3.1 SRS observation
Shown in Fig. 2(a) is the measured signal power gain as a function of signal laser wavelength. The pump power, measured before the waveguide, was 0.64 W. Each data point was averaged 10 times from the LIA. Furthermore, 10 complete spectral scans are averaged. The characteristic wavelength dependence of the Raman process is clearly shown, and a signal amplification of 3% is obtained. For comparison, shown in Fig. 2(b) is the measured spontaneous emission. The gain peak in the stimulated emission occurs at 1542.3 nm, in excellent agreement with the position of the spontaneous peak. Additionally, the FWHM linewidth of 310 GHz is consistent with the measured value for spontaneous emission, at a comparable pump power. The spontaneous emission was measured using an optical spectrum analyzer, compared to a broadband photodetector used in the stimulated emission measurements. Hence, spontaneous radiation will appear as a flat background in the stimulated measurements, shown in Fig. 2(a), and does not contribute to the resonant behavior observed.
In Fig. 3, the maxima of the signal wavelength scans are plotted versus the effective pump power (including the pass through the PBS and the coupling losses at the front facet of the waveguide). The maximum signal gain obtained is 0.25 dB, corresponding to ~ 6 % signal amplification. The slope of the curve is approximately linear, as expected for the gain of a Raman amplifier as a function of pump power.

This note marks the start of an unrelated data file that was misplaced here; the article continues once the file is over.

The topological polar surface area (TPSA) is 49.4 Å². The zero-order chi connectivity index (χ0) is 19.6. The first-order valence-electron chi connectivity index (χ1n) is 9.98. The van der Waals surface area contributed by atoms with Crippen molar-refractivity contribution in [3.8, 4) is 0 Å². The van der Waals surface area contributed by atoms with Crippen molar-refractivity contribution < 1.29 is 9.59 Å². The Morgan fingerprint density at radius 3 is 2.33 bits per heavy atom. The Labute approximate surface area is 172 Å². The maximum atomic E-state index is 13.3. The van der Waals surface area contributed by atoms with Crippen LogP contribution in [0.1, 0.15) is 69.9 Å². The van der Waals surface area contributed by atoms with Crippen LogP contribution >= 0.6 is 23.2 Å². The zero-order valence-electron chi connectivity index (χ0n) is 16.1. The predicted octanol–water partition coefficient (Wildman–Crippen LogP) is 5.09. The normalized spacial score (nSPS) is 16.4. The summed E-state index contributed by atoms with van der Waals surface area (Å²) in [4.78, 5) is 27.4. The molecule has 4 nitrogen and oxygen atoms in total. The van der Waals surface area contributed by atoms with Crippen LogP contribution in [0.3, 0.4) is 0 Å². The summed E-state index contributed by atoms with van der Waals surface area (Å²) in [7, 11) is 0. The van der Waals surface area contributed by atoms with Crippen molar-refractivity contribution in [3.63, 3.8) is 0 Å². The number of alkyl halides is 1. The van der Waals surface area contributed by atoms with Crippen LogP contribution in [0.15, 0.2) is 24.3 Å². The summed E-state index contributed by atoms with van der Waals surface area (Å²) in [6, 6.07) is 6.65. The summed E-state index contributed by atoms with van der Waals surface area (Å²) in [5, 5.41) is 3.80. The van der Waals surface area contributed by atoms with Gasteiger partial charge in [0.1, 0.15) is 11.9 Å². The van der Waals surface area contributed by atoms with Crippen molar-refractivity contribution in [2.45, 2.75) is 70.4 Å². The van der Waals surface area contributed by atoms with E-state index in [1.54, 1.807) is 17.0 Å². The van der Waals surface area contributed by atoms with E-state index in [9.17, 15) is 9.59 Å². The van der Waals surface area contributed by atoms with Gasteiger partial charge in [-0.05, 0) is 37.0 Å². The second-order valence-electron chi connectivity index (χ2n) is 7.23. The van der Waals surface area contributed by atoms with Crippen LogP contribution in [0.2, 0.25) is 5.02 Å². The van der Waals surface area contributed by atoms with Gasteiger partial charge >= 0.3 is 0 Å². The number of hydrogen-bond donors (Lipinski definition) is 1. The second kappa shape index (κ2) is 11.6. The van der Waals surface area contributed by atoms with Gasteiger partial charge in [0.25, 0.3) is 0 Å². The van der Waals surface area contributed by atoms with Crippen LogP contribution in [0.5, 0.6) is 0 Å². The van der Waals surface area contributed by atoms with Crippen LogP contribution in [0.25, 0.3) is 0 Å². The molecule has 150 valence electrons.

The amplified signal power expected from a waveguide of length, L, can be modeled as ,
Where PS (L) is the amplified signal power, PS(0) and PP(0), the input power of the signal and pump, respectively. A and γ are as defined above, Leff=(1-exp(-γL))/γ, is the effective waveguide length, and gs is the SRS gain coefficient. The factor (1+Δνp/ΔνR) is an approximation describing the increase in Raman threshold due to the finite linewidth of the pump laser. The dependence of threshold on pump linewidth is well known in Stimulated Brillouin Scattering (SBS), in optical fibers . Because of the extremely large Raman bandwidth in fibers (5–10 THz), this effect is neglected in modeling SRS in fibers. However, due to the narrow Raman linewidth in silicon (ΔνR=105 GHz) the dependence of threshold on pump linewidth must be considered here. Additionally, the linewidth, Δνp, of our pump laser increases with output power . Based on the specifications provided by the manufacturer , the dependence of linewidth with pump power can be assumed to be linear, with a rate of 70 GHz/W. By using the total Stokes amplification obtained experimentally in Eq. (4), a value of gs=2×10-8 cm/W is found for the SRS gain coefficient. As described in Section 1, the value obtained by using the measured spontaneous scattering efficiency and Eq. (3), is gs=3.7×10-8 cm/W. While the two numbers are in reasonably good agreement, we offer the following discussion on possible mechanisms that can result in the measured gain coefficient being smaller than the expected value.